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It is, after the womb, the first place we know; and, before death, likely the last. It is the single-most persistent place of our lives: we are in it, or on it, or with it for more hours a day, and for more years, than we are in or on or with any other piece of furniture. But it is more than furniture – that word describes a hassock, or a stool. A bed is … a thing and a metaphor, a friend and a foe, mother and lover, the giver of rest and the taker of consciousness, the serpent and the apple – a place where we are us, indeed the most and most often and most vulnerable us that we ever are.

Think of it, bed’s powerful placeness: When we are away from home for any extended period of time, it is not the kitchen table or the garden chaise that we crave to be reunited with but, rather, to “be back in my own bed”; when we are sad or stressed, it is not so much a walk in the woods that we naturally are drawn to as much as we need to “get into bed and pull the covers up over me”; it is the place where we most think of doing some cozy (or, as a child, clandestine) reading, and it is where some of what we read, by Mark Twain and Marcel Proust, James Joyce and Edith Wharton, and others, was written (although, presumably, not together); when we imagine having the most decadent and deserved of breakfasts, in bed is where we have it; when world peace was sought, John and Yoko pursued it in bed.

Bed, it goes without saying, is the place of intimacy – intimacy with everything, in varying ways: with partner(s) (the euphemism for sex is, after all, ‘to go to bed,” no matter if the act took place in a hammock or on the floor), with ideas, with companion animals, with light and dark, with the past and future, with dreams (not daydreams – those are reserved for offices, commutes and unwelcome family events – but those of the most laid-bare conscious self-imagining and unconscious primitive drive) and nightmares and states in between. Bed is the mirror that doesn’t require eyes for reflection. Even our relationship with TV is more intimate when done in bed. In our living rooms we watch shows; in bed we spend time with people – it’s not “The Tonight Show” we watch, it’s Leno; it’s not the “Late Late Show” we stay up for, it’s Craig Ferguson. And not only do intimate relations happen on the bed, but also ours is an intimate relationship with the bed itself; so much so that when one is away, spending the night in a hotel, even if alone, by slipping between the cool sheets of a “strange” bed we experience the exciting, guilty, titillating feeling of committing an act of infidelity.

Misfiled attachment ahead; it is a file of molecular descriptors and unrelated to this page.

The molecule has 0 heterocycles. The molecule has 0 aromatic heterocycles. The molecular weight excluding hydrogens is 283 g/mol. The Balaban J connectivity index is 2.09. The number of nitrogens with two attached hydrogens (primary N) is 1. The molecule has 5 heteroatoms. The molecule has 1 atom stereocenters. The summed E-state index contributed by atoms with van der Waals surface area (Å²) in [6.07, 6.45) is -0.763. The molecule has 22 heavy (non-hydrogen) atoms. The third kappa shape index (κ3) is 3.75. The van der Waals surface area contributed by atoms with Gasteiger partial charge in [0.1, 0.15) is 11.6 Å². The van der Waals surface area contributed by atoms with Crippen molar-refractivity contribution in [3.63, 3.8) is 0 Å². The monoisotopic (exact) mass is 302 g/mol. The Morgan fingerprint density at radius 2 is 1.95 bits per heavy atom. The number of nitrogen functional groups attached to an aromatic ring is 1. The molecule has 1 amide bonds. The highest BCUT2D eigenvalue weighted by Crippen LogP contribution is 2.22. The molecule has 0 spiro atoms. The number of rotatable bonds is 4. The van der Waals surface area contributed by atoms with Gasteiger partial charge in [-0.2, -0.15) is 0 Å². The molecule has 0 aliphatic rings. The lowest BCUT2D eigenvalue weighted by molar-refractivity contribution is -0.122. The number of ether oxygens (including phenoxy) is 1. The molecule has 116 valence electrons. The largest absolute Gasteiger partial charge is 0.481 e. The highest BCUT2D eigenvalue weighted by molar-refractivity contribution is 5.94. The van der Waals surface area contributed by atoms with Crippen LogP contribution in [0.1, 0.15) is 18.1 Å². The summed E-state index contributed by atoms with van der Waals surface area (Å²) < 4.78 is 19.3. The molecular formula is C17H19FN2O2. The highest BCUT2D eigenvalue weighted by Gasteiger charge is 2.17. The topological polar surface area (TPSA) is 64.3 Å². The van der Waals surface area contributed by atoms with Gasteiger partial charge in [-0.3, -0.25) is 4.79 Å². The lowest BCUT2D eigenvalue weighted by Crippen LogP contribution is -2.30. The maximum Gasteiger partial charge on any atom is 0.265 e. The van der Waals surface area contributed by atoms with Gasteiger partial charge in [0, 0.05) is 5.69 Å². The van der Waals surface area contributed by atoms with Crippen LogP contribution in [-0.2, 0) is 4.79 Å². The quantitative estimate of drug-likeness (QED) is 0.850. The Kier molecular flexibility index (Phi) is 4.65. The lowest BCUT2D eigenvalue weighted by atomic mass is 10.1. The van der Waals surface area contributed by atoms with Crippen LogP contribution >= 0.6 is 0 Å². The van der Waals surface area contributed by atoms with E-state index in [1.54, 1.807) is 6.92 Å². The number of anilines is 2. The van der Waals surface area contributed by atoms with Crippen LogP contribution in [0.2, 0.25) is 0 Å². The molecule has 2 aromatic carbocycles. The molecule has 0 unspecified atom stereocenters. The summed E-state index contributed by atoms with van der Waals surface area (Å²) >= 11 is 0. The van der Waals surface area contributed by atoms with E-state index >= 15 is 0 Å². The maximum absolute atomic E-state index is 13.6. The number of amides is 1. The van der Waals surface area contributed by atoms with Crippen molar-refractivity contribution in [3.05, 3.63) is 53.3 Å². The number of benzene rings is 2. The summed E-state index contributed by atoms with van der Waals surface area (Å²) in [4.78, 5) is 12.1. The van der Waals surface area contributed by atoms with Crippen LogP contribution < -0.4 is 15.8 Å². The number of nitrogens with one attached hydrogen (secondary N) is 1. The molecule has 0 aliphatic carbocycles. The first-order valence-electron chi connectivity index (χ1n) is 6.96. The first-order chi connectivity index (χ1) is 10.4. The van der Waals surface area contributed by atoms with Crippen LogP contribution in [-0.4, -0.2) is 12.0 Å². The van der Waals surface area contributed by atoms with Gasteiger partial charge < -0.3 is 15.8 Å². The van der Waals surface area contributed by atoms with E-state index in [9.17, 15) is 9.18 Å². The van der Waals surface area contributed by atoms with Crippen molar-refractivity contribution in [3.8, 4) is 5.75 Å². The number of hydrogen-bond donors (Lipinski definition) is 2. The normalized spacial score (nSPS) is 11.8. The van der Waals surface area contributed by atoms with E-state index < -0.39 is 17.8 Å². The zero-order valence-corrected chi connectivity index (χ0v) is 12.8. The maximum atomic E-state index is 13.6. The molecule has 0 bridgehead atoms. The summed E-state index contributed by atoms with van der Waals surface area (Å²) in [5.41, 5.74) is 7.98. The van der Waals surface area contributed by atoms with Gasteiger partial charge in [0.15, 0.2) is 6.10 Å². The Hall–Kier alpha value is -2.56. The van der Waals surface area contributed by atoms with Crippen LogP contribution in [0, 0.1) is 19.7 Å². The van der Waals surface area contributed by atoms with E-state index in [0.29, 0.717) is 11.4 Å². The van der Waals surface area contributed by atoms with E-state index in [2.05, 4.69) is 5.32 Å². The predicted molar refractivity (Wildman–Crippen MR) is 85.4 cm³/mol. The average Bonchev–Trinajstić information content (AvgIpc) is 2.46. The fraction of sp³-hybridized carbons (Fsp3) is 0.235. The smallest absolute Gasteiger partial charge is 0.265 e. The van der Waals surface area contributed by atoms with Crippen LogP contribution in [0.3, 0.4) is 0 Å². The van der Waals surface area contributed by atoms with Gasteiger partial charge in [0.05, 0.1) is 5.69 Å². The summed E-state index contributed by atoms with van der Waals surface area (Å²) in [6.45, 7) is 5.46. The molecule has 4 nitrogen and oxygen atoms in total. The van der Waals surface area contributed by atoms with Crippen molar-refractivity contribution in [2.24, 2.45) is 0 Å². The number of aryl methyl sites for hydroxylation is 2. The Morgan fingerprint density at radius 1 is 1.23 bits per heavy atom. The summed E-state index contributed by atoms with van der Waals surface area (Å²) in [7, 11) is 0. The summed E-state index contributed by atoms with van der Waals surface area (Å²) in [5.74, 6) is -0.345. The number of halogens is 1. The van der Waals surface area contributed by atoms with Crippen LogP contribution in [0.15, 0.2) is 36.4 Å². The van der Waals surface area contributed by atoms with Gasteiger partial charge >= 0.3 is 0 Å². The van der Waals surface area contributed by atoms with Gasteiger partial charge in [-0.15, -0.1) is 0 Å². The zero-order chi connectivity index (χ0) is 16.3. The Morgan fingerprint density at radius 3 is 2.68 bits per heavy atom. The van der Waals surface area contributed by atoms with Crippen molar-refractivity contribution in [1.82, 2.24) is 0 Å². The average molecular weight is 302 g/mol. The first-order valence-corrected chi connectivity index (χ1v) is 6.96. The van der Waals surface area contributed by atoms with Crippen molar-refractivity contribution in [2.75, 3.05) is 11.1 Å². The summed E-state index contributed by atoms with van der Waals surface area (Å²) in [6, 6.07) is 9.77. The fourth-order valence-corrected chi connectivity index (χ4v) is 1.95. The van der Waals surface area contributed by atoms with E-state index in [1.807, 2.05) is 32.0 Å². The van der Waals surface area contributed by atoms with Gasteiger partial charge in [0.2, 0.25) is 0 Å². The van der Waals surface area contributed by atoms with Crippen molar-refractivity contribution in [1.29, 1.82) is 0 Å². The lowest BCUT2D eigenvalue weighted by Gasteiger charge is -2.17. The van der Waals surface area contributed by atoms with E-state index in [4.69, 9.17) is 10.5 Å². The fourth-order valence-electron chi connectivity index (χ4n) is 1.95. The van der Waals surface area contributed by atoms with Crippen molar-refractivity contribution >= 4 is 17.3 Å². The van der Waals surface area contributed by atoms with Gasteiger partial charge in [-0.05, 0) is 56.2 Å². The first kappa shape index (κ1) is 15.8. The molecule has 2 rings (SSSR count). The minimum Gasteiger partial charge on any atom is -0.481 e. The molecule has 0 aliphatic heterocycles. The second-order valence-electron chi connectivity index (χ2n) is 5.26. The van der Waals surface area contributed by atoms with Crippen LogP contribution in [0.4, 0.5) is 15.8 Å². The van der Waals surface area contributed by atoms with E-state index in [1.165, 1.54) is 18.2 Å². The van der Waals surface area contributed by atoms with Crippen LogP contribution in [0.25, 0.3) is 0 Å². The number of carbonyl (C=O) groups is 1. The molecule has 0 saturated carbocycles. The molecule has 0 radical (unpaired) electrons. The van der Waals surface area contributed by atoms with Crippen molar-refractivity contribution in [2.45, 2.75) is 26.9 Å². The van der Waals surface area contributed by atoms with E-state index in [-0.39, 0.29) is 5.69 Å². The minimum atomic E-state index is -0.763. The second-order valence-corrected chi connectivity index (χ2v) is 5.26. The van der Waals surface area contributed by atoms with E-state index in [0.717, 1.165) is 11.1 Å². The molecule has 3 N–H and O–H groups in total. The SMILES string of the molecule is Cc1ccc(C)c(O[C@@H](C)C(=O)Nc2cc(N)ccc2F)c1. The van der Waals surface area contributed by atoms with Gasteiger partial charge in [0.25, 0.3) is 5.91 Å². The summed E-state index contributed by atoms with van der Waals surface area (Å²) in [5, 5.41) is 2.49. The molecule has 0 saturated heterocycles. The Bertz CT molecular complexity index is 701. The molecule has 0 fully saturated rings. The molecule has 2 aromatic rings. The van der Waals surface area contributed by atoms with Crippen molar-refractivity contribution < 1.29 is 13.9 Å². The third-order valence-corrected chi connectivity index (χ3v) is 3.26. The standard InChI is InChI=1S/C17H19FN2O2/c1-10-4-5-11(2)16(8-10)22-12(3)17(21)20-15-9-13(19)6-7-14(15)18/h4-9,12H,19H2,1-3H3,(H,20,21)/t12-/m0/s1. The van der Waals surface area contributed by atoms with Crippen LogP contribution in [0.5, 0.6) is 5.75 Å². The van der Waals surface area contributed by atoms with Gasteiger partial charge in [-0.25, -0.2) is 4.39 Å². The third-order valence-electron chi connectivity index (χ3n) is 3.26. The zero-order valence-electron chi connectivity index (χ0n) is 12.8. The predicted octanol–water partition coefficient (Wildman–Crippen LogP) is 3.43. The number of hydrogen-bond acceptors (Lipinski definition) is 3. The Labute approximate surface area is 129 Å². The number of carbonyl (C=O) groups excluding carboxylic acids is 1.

Bed is evidential – a place that says that you exist and provides proof of it: there is your imprint on the bedding and the pillow, there the wadded linens that show the signs of struggle and submission; hair and stains and smells – and, if you check immediately upon rising, the residual warmth of your body left behind, a sensual spectral presence that will not tolerate lengthy analysis and which dissipates quickly into a wrinkled and sour past.

Bed is the place of siren song: it calls, we fight it, we succumb, we are dashed on the rocks of consciousness’ ebb, and we disappear.

And return the next night for more.


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